Dr Sharma’s book holds as its major thesis that three ‘distinguished theorists and practitioners of the art of fic¬tion,’ E.M. Forster, Somerset Maugham and Joyce Cary, between the years 1927-1958, have given a direction to what he calls ‘the modern-novel theory.’ To put it in his own words, as these writers ‘are neither blindly traditional nor just too pro- or anti-modernity, they offer a rational, balanced poetics of the novel.’
The exit of Indira Gandhi’s faction from the Indian National Congress in Novem¬ber 1969 was not a common split; according to the author of this book, it was perhaps the ‘most momentous upheaval in the organization’ since the split between the Moderates and Extremists at its Surat session in 1907.
It is a sign of the maturity of the Indian people that in politics there is nothing sacred and public opinion is always willing and almost eager to take a second, third and any number of fresh looks at policies. It is also understand¬able to argue that the world situation has changed conside¬rably since 1962 and what happened then need not be taken as freezing relations between India and China.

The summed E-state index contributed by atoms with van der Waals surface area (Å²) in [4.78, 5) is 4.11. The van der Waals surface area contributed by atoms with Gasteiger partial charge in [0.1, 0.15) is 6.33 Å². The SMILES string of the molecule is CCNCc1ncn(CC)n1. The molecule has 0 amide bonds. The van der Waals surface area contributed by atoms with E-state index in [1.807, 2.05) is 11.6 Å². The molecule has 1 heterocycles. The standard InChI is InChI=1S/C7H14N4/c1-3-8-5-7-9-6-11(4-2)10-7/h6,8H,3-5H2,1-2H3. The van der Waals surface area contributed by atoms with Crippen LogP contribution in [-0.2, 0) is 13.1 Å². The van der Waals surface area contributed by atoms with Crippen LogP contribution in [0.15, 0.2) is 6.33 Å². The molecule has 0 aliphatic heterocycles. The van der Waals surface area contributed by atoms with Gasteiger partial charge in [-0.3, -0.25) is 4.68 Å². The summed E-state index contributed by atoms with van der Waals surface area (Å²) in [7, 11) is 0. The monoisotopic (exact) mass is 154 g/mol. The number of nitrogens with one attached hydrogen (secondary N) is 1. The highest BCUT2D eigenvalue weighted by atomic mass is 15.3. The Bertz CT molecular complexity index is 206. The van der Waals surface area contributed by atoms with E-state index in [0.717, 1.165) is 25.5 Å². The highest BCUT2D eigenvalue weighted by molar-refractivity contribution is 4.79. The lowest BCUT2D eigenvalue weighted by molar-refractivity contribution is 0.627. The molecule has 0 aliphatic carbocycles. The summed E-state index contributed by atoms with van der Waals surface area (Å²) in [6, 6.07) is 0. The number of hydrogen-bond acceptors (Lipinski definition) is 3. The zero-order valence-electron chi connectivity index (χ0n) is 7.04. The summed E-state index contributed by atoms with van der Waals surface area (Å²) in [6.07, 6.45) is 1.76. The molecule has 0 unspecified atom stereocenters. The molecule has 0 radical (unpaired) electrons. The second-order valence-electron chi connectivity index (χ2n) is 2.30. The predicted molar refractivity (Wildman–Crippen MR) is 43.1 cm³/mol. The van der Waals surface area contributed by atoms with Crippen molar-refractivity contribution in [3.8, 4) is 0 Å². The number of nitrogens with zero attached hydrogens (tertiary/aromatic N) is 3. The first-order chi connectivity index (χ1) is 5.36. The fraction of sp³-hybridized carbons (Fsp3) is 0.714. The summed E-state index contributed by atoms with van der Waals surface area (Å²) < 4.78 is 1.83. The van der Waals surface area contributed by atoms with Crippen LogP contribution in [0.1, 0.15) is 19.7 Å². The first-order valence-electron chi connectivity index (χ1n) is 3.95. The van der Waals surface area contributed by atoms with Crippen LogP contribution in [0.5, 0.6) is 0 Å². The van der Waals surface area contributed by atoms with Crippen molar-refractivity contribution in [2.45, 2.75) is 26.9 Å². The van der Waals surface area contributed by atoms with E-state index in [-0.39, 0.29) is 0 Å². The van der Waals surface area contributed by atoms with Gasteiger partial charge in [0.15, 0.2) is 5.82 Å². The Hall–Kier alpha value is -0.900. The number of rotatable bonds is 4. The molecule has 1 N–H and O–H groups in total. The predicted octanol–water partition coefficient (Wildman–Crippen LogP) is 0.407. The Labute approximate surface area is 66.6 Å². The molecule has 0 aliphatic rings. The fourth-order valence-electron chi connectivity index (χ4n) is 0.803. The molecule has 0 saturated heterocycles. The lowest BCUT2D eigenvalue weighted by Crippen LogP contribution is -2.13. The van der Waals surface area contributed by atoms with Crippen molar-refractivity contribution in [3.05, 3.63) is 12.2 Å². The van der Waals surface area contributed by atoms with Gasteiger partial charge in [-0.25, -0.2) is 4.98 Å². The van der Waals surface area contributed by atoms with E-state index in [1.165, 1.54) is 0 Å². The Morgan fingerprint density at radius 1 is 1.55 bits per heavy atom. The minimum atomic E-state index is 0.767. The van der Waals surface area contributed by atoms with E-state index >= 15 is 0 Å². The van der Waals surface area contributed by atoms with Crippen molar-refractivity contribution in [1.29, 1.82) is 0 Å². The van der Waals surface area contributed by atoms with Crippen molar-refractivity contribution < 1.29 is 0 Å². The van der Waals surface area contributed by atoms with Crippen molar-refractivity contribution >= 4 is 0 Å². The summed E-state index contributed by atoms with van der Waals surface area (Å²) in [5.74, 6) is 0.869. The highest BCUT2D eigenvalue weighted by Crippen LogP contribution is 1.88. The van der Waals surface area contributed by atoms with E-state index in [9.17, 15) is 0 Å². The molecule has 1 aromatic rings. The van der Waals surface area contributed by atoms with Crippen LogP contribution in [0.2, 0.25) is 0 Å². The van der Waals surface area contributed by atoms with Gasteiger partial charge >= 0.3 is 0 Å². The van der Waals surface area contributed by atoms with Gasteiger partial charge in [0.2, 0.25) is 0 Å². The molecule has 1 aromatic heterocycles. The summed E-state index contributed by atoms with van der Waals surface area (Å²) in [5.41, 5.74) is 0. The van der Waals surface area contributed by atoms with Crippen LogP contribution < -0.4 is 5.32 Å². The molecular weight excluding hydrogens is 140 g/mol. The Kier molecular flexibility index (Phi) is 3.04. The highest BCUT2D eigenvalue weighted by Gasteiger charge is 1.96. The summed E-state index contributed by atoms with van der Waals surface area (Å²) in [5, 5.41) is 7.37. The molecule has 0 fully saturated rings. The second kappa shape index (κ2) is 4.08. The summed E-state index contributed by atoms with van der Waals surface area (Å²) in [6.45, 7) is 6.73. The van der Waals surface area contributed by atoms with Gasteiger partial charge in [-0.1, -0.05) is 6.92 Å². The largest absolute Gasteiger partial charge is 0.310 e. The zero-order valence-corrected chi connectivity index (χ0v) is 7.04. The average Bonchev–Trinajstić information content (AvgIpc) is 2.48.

Elisabeth Bandinter’s book (loosely translated as ‘The Myth of Motherhood’) raised a stormy controversy in France, has been denounced by psychologists, educationists and the clergy, and clearly deserves to be read. Unfor¬tunately, at present the book is available to us in India only in French, and it is to be hoped that the English trans-lation comes to this country soon.
It is evident to any observer of the Indian situation that democracy has not led to equa¬lity. So for any social scientist engaged in a study of one seg¬ment of society, this revelation should not come as a shock.
In a study of ‘untouchable politics’ and Indian social change, Barbara Joshi focusses on various aspects—social, economic and psychological—of existence among the schedul¬ed castes.
Most of us are guilty of having a somewhat idealized image of the relationship bet-ween people in the Indian States movement and those in the Indian National Congress (INC) in the critical years before Independence. The image has been created partly by Nehru’s Autobiography, by V.P. Menon’s and Lord Mountbatten’s works and out¬pourings and partly by the publications of bodies like the Janmabhoomi Trust whose founder, Amritlal Sheth, was a pillar of the States Peoples’ movement in Gujarat and Saurashtra.